Canadian Dairy Farms
8. As of August 2021, Canada had 9,952 dairy farms.
(Agriculture and Agri-food Canada)
Of these farms, 4,675 were in Quebec, and 3,336 were in Ontario. Alberta came in next at 494, followed by British Columbia with 473. As you can see, Quebec and Ontario are, by far, the preferred areas for dairy farms and cows.
9. Dairy farms can be found in each province of Canada, with the majority (81%) located in Quebec & Ontario.
Those thousands of dairy farms in Quebec and Ontario make up a whopping 81% of all the dairy farms located in Canada. But the Western provinces make up 13% of total dairy farms, while the Atlantic provinces only make up 6% of the total.
10. In Canada, 98% of dairy farms are family-owned & operated.
The dairy farming business is absolutely a family affair in Canada! Only 2% of dairy farms are not owned and operated by families.
11. The average dairy farm in Canada milks 73 cows.
Unlike British Columbia, where herd size equals about 140 cows, most of Canada only has herds that contain about 73 cows. That’s still quite a few dairy cows, though, which could help explain why the dairy farming industry is so strong in the country.
Canadian Dairy Production
12. September 2021 saw the dairy product manufacturing sector’s GDP bringing in three billion Canadian dollars.
We’ve stated a couple of times now that the dairy farming industry in Canada is a thriving one, but as of the end of 2021, it was doing three billion Canadian dollars’ worth of thriving! Canadian dairy farms are creating and shipping tons of dairy products daily.
13. In 2021, 95,123,571 hectolitres of milk were produced in Canada.
(Government of Canada)
Just how much milk does Canada produce? A lot! Canada produced over 95 million hectolitres of milk in 2021, up from 93,506,525 in 2020.
14. Canadian dairy cows averaged production of 10,852 kg of milk for each lactation.
(Canadian Dairy Information Centre)
Most dairy cows produced anywhere from 7,000 to 9,000 kg on average. However, as you can see below, the Holstein produced much more than that, according to official milk recording programs for 2021. With a content of 4.07% fat & 3.33% protein on average.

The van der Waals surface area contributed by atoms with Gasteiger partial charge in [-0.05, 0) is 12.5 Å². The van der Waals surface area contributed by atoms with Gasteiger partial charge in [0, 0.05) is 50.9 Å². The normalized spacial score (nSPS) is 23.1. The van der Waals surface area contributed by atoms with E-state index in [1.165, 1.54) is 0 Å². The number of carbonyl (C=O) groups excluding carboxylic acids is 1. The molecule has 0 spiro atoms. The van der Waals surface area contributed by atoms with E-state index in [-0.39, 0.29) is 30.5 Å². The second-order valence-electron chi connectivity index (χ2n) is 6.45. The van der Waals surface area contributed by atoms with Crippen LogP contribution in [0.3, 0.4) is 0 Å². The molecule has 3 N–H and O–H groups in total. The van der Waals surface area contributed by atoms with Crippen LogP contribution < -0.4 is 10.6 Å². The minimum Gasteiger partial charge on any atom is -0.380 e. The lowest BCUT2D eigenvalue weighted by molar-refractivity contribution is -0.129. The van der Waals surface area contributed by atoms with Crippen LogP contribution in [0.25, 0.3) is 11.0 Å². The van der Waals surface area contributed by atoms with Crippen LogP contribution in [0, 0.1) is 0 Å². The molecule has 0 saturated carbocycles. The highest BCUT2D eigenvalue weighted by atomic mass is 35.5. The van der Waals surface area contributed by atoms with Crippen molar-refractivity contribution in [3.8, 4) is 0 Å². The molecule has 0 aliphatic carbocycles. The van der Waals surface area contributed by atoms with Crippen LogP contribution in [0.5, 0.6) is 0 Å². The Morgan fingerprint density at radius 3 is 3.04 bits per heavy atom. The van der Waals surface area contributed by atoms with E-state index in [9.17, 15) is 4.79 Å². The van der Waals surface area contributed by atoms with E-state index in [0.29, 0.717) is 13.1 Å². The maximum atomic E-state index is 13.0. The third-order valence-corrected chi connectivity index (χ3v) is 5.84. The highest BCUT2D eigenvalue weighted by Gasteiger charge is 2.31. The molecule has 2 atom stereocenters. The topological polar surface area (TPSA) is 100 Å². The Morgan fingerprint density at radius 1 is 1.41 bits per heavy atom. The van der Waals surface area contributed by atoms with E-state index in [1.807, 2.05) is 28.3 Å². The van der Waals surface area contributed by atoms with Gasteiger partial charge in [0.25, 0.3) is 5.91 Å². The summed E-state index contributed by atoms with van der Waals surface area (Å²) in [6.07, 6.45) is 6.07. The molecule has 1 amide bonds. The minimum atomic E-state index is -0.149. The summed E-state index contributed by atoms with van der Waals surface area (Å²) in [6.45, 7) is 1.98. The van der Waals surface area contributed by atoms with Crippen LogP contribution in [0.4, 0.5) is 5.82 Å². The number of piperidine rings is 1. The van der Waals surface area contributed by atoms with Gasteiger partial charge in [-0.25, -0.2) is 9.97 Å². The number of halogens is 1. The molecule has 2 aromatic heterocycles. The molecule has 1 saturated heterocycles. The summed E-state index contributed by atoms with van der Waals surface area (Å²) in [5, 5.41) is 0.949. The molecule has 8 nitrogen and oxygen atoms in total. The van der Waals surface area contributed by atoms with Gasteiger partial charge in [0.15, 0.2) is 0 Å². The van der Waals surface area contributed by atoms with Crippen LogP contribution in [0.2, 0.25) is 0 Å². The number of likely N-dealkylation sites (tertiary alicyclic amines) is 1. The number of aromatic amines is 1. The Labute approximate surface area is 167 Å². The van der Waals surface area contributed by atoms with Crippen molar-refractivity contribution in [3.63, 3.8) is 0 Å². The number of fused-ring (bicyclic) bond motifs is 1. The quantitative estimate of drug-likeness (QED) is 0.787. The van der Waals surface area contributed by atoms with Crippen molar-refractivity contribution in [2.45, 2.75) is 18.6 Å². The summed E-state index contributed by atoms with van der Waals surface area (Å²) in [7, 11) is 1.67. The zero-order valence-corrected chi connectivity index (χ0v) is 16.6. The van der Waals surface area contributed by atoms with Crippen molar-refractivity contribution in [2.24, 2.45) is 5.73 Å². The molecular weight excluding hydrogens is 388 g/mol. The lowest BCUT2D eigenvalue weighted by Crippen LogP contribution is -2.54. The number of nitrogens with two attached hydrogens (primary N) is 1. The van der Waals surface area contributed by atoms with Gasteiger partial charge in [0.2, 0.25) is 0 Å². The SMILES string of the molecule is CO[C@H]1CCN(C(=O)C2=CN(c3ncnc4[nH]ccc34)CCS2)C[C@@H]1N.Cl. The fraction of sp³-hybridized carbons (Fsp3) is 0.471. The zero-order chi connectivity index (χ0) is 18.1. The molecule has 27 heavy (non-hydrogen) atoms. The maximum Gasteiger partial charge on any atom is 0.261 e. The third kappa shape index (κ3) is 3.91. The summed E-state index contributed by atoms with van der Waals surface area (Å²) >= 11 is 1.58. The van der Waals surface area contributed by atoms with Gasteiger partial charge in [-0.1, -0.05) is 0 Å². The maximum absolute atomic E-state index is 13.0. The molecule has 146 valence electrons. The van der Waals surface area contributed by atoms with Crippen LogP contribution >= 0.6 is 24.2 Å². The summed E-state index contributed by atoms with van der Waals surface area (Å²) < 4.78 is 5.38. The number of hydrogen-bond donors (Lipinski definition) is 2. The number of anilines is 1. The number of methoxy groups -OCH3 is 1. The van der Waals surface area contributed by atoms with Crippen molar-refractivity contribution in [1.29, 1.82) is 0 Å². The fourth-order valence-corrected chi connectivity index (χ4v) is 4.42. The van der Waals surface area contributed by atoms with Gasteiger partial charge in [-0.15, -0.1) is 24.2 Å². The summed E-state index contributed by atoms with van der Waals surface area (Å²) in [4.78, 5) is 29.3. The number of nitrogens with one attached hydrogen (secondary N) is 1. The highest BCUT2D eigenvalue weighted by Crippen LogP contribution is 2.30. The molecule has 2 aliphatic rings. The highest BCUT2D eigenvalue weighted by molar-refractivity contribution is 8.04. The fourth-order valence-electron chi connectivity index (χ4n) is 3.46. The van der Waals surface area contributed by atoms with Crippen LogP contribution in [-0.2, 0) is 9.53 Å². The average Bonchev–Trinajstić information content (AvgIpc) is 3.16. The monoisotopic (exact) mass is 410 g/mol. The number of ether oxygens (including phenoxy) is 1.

15. In 2021, Holsteins dairy cows in Canada produced 11,094 kg of milk.
(Government of Canada Dairy Statistics)
Not surprising since Holsteins make up the majority of the dairy cow herds in Canada! The Canadienne averaged the least at 5,828 kg.
There are plenty of questions people have about dairy cows and farming that weren’t answered above, so here are a few of the most frequently asked ones about the industry.
Are there advantages to dairy farming in Canada?
Absolutely! One advantage is that it costs less for the initial investment in dairy farming than other types of farming. Then there’s the advantage of milk being in higher demand than ever in Canada. In fact, dairy farming offers a pretty much guaranteed income every month.
What do dairy cows in Canada eat?
While different breeds may have varying nutritional needs (and Canadian dairy farmers work with nutritionists to meet those needs), like cows everywhere, most Canadian dairy cows consume mostly grass. And a cow that is mature will eat roughly 29 kg a day!
Are there organic dairy farms in Canada?
There are a few, but not nearly as many farms as compared to conventional ones. Organic dairy farms are still seen as risky, while conventional farming is seen as a system that works.
What is the genetic quality of Canadian dairy cows?
The dairy industry in Canada is well-known for its superior genetic quality. Canada uses innovative technology, such as DNA profiles assessed for 60 traits and genomic evaluations, to ensure the quality of their cattle. (Canadian Dairy Information Centre)
The dairy farming industry in Canada is quite large and profitable, so there are plenty of dairy cows to be found. While Holsteins make up the majority of the national herd, you will find a handful of other cow breeds on dairy farms. These dairy cows are all quite productive, and a plethora of dairy products are churned out daily. As milk continues to be highly in demand in the country, one can only imagine how much the industry will grow in the future!
Featured Image Credit: JumpStory